More News in Quantum Computing!

quantum-computers-The-Next-GenerationRecently, a team of researchers at the University of Rochester conducted an experiment where they managed to suspend a nano-sized diamond in free space with a laser. The purpose of the experiment was to measure the amount of light emitted from the diamond, but had the added bonus of demonstrating applications that could be useful in the field of quantum computing.

For those unfamiliar with the concept, quantum computing differs from conventional computing since it does not rely on sending information via a series of particles (electrons) through one-way channels. Instead, quantum computing relies on the process of beaming the states of particles (i.e. a photons quantum properties) from one location to the next.

nanodiamondSince this process occurs faster than the speed of light (as no movement takes place) and qubits (quantum bits) have the ability to be in more than one state simultaneously, computations done using this model would be exponentially faster. But despite many advancements made in recent years, the field remains largely theoretical and elusive.

To conduct their experiment, the researchers focused a laser into a 25 cm (10 inch) chamber and then sprayed an aerosol containing dissolved nanodiamonds inside. These nanodiamonds were attracted to the laser in a technique known as “laser trapping”, until a single particle was isolated and made to levitate. Once the tiny gem was levitating in free space, the researchers used another laser to make defects within the diamond emit light at given frequencies.

nanodiamond1This process is known as photoluminescence – a form light emission that is caused by defects in the tiny diamond that allows for the absorptions of photons. When the system is excited, it changes the spin; and when the it relaxes after the change, other photons are emitted. This occurs because nitrogen atoms replace some of the carbon atoms in the diamond. Once the nitrogen is nested in the diamond’s atomic structure, it is possible to excite electrons with a laser.

According to the researchers, this photoluminescence process has the potential to excite the system and cause what is known as Bohr spin quantum jumps, which are changes in spin configuration of the internal defect. This occurs because nitrogen atoms replace some of the carbon atoms in the diamond. Once the nitrogen is nested in the diamond’s atomic structure, it is possible to excite electrons with a laser.

????????????????????In addition, the potential also exists to turn the nanodiamond into an optomechanical resonator. According to Nick Vamivakas, an assistant professor of optics at the University of Rochester, these are structures in which the vibrations of the system can be controlled by light. Optomechanical resonators have the potential to be used as incredibly precise sensors, which could lead to uses in microchips.

In addition, these resonator systems have the potential to create Schrödinger Cat states, which are typically not found in microscopic objects. As anyone who’ familiar with Futurama or Big Bang Theory may recall, this refers to the thought experiment where a cat is inside a box with poison, and until someone opens the box and determines its whereabouts, the cat could be considered simultaneously both alive and dead.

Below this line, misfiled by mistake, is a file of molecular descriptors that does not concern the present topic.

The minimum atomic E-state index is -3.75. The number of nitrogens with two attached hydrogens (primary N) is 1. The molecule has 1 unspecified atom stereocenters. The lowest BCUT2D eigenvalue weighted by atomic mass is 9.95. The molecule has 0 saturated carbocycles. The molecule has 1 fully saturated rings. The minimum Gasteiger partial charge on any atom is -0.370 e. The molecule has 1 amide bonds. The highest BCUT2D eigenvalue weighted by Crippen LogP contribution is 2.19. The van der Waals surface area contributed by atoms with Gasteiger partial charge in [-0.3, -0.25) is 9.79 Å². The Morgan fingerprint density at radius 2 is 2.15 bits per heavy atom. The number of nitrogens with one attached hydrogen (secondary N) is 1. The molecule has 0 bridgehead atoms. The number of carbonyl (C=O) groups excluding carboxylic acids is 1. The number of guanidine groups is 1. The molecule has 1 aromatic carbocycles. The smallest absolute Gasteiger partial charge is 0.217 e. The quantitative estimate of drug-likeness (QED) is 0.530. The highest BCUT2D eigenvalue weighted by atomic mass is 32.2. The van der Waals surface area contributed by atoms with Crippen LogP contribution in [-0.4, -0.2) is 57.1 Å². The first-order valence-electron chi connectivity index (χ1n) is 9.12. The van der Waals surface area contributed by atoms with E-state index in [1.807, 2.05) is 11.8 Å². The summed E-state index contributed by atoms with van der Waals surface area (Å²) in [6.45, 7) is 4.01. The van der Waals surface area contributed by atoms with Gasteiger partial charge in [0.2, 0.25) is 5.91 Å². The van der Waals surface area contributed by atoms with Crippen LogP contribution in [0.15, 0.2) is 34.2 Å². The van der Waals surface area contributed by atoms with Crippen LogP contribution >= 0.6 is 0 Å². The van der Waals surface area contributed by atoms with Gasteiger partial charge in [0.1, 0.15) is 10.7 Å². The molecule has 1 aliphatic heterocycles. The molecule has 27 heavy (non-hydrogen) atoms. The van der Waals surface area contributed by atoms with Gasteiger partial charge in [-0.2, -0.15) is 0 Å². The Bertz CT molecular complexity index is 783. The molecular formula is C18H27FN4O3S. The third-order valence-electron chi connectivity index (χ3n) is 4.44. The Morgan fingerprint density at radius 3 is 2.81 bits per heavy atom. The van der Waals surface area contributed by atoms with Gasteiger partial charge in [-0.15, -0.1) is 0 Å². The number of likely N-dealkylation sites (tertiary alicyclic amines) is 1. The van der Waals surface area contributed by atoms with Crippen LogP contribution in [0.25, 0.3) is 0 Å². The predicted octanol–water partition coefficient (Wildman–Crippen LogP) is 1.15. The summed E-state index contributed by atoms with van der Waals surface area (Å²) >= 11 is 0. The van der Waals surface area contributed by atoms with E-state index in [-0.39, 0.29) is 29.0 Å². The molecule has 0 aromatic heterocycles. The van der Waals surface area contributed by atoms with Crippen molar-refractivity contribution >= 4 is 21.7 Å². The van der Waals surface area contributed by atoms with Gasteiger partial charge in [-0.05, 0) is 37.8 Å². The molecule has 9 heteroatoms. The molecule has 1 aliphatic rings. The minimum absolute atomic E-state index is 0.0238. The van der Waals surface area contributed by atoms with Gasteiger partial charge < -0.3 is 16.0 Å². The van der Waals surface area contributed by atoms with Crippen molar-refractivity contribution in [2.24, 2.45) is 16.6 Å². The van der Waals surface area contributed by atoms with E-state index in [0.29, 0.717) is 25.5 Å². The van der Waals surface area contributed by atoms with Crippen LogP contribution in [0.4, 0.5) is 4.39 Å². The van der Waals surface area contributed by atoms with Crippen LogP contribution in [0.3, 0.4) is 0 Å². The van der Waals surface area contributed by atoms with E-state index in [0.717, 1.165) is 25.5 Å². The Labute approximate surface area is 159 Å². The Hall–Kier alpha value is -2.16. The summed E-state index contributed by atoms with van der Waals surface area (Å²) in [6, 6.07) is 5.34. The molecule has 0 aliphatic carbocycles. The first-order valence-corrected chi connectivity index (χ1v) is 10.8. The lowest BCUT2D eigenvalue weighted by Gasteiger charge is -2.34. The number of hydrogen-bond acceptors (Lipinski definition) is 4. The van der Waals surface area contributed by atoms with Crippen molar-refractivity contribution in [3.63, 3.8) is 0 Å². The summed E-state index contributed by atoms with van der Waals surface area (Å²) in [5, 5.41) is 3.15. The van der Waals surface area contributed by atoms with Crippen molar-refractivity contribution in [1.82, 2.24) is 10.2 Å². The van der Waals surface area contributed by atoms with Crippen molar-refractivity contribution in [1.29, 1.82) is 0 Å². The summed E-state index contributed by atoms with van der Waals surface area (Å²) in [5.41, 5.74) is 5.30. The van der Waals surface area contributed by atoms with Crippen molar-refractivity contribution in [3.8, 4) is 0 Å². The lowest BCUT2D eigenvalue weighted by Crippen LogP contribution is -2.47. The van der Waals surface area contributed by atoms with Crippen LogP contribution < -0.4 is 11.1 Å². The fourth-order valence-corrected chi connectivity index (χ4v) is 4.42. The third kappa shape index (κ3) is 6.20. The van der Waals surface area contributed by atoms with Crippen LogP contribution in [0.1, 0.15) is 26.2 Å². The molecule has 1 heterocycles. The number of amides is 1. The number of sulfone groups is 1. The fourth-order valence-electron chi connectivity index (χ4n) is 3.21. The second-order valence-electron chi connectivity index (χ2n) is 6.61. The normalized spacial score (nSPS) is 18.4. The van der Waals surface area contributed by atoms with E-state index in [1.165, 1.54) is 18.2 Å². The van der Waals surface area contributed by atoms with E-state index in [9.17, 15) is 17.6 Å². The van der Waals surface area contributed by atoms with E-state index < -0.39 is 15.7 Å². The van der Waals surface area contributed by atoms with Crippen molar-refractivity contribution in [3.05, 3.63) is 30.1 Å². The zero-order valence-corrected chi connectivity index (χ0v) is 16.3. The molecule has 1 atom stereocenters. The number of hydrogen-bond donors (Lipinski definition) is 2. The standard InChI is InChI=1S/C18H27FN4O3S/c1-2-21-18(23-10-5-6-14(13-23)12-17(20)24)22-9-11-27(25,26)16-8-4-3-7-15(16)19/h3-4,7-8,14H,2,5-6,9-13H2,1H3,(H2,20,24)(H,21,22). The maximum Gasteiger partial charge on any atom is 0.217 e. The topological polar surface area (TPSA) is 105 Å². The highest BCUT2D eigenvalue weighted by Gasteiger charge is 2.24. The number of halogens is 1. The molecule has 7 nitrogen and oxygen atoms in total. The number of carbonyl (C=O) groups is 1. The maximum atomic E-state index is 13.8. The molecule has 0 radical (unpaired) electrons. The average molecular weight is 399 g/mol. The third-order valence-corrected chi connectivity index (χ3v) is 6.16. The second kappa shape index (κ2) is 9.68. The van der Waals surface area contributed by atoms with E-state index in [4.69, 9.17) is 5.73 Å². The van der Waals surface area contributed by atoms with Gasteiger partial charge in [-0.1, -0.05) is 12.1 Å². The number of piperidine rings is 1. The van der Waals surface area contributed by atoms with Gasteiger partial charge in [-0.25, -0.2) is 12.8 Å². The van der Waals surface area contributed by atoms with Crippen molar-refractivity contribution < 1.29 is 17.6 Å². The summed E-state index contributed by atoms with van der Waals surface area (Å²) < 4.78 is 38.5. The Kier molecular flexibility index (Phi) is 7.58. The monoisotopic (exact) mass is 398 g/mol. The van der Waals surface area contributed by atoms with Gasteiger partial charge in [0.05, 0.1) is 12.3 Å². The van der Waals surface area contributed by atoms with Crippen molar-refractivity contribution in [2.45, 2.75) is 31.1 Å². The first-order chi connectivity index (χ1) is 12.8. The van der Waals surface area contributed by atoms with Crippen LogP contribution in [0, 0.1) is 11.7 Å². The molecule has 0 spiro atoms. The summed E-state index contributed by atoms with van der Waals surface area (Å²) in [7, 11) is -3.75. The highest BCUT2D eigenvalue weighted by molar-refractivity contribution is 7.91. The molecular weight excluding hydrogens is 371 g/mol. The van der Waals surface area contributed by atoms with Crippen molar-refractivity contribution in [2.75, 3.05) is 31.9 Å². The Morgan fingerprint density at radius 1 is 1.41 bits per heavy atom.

^Being able to stimulate matter so that it can exist in more than one state at any given time is not only revolutionary, it is a clear step towards the creation of machines that exploit this principle to perform computations. According to Nick Vamivakas, an assistant professor of optics at the University of Rochester, explained:

Cat or cat-like states contradict our everyday experiences since we do not see common things in quantum states. The question is: where is this boundary between microscopic and macroscopic? By generating quantum states of larger and larger objects, we can hone in on a boundary … if there is one.

Naturally, the Rochester team is still a long way from achieving their big breakthrough, and Vamivakas himself admits that he does not know how far away a quantum computing truly is. In terms of this latest experiment, the team still needs to cool the crystal better, which they are hoping can be achieved with a few technical improvements. And then they hope to find a better way of running the experiment than spraying nanodiamond dust into a tube.

In the meantime, check out this video of the experiment. It promises to be “illuminating” (sorry!):


Big News in Quantum Computing!

^For many years, scientists have looked at the field of quantum machinery as the next big wave in computing. Whereas conventional computing involves sending information via a series of particles (electrons), quantum computing relies on the process of beaming the states of these particles from one location to the next. This process, which occurs faster than the speed of light since no movement takes place, would make computers exponentially faster and more efficient, and lead to an explosion in machine intelligence. And while the technology has yet to be realized, every day brings us one step closer…

One important step happened earlier this month with the installment of the D-Wave Two over at the Quantum Artificial Intelligence Lab (QAIL) at the Ames Research Center in Silicon Valley, NASA has announced that this is precisely what they intend to pursue. Not surprisingly, the ARC is only the second lab in the world to have a quantum computer.  The only other lab to possess the 512-qubit, cryogenically cooled machine is the defense contractor Lockheed Martin, which upgraded to a D-Wave Two in 2011.

D-Wave’s new 512-qubit Vesuvius chip
D-Wave’s new 512-qubit Vesuvius chip

And while there are still some who question the categorization of the a D-Wave Two as a true quantum computer, most critics have acquiesced since many of its components function in accordance with the basic principle. And NASA, Google, and the people at the Universities Space Research Association (USRA) even ran some tests to confirm that the quantum computer offered a speed boost over conventional supercomputers — and it passed.

The new lab, which will be situated at NASA’s Advanced Supercomputing Facility at the Ames Research Center, will be operated by NASA, Google, and the USRA. NASA and Google will each get 40% of the system’s computing time, with the remaining 20% being divvied up by the USRA to researchers at various American universities. NASA and Google will primarily use the quantum computer to advance a branch of artificial intelligence called machine learning, which is tasked with developing algorithms that optimize themselves with experience.